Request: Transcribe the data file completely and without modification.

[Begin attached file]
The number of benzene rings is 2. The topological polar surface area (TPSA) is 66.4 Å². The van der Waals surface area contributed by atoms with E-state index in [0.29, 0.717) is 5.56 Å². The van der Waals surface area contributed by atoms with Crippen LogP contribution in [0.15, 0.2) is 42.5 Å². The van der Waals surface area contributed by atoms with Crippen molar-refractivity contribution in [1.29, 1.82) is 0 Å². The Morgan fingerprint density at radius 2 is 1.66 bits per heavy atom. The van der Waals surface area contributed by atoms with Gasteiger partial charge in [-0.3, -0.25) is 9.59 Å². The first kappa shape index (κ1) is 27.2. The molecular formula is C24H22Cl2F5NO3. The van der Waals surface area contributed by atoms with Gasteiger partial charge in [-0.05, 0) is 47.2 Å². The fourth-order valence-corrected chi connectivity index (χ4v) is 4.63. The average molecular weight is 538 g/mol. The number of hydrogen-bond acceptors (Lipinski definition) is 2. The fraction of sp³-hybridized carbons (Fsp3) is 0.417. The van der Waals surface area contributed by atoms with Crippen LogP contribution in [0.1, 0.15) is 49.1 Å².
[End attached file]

The number of benzene rings is 2. The topological polar surface area (TPSA) is 66.4 Å². The van der Waals surface area contributed by atoms with E-state index in [0.29, 0.717) is 5.56 Å². The van der Waals surface area contributed by atoms with Crippen LogP contribution in [0.15, 0.2) is 42.5 Å². The van der Waals surface area contributed by atoms with Crippen molar-refractivity contribution in [1.29, 1.82) is 0 Å². The Morgan fingerprint density at radius 2 is 1.66 bits per heavy atom. The van der Waals surface area contributed by atoms with Gasteiger partial charge in [-0.3, -0.25) is 9.59 Å². The first kappa shape index (κ1) is 27.2. The molecular formula is C24H22Cl2F5NO3. The van der Waals surface area contributed by atoms with Gasteiger partial charge in [-0.05, 0) is 47.2 Å². The fourth-order valence-corrected chi connectivity index (χ4v) is 4.63. The average molecular weight is 538 g/mol. The number of hydrogen-bond acceptors (Lipinski definition) is 2. The fraction of sp³-hybridized carbons (Fsp3) is 0.417. The van der Waals surface area contributed by atoms with Crippen LogP contribution in [0.1, 0.15) is 49.1 Å².